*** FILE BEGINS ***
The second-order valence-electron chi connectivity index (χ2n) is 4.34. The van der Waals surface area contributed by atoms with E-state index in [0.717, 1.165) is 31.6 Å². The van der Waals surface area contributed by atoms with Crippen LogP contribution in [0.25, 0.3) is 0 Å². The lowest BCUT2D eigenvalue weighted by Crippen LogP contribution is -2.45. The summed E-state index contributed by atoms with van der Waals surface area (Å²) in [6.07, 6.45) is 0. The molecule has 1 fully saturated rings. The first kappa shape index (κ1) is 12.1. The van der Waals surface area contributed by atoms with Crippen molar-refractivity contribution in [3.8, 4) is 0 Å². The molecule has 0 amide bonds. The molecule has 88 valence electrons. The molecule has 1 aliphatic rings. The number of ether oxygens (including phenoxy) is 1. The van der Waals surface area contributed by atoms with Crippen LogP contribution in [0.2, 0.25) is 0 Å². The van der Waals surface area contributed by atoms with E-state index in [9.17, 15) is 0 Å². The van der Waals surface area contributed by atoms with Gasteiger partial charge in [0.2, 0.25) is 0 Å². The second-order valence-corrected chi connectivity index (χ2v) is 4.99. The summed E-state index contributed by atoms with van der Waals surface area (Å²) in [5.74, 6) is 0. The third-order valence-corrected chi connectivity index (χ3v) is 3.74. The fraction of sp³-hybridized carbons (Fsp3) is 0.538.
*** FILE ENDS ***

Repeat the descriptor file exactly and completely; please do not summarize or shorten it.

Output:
The second-order valence-electron chi connectivity index (χ2n) is 4.34. The van der Waals surface area contributed by atoms with E-state index in [0.717, 1.165) is 31.6 Å². The van der Waals surface area contributed by atoms with Crippen LogP contribution in [0.25, 0.3) is 0 Å². The lowest BCUT2D eigenvalue weighted by Crippen LogP contribution is -2.45. The summed E-state index contributed by atoms with van der Waals surface area (Å²) in [6.07, 6.45) is 0. The molecule has 1 fully saturated rings. The first kappa shape index (κ1) is 12.1. The van der Waals surface area contributed by atoms with Crippen molar-refractivity contribution in [3.8, 4) is 0 Å². The molecule has 0 amide bonds. The molecule has 88 valence electrons. The molecule has 1 aliphatic rings. The number of ether oxygens (including phenoxy) is 1. The van der Waals surface area contributed by atoms with Crippen LogP contribution in [0.2, 0.25) is 0 Å². The van der Waals surface area contributed by atoms with E-state index in [9.17, 15) is 0 Å². The van der Waals surface area contributed by atoms with Gasteiger partial charge in [0.2, 0.25) is 0 Å². The second-order valence-corrected chi connectivity index (χ2v) is 4.99. The summed E-state index contributed by atoms with van der Waals surface area (Å²) in [5.74, 6) is 0. The third-order valence-corrected chi connectivity index (χ3v) is 3.74. The fraction of sp³-hybridized carbons (Fsp3) is 0.538.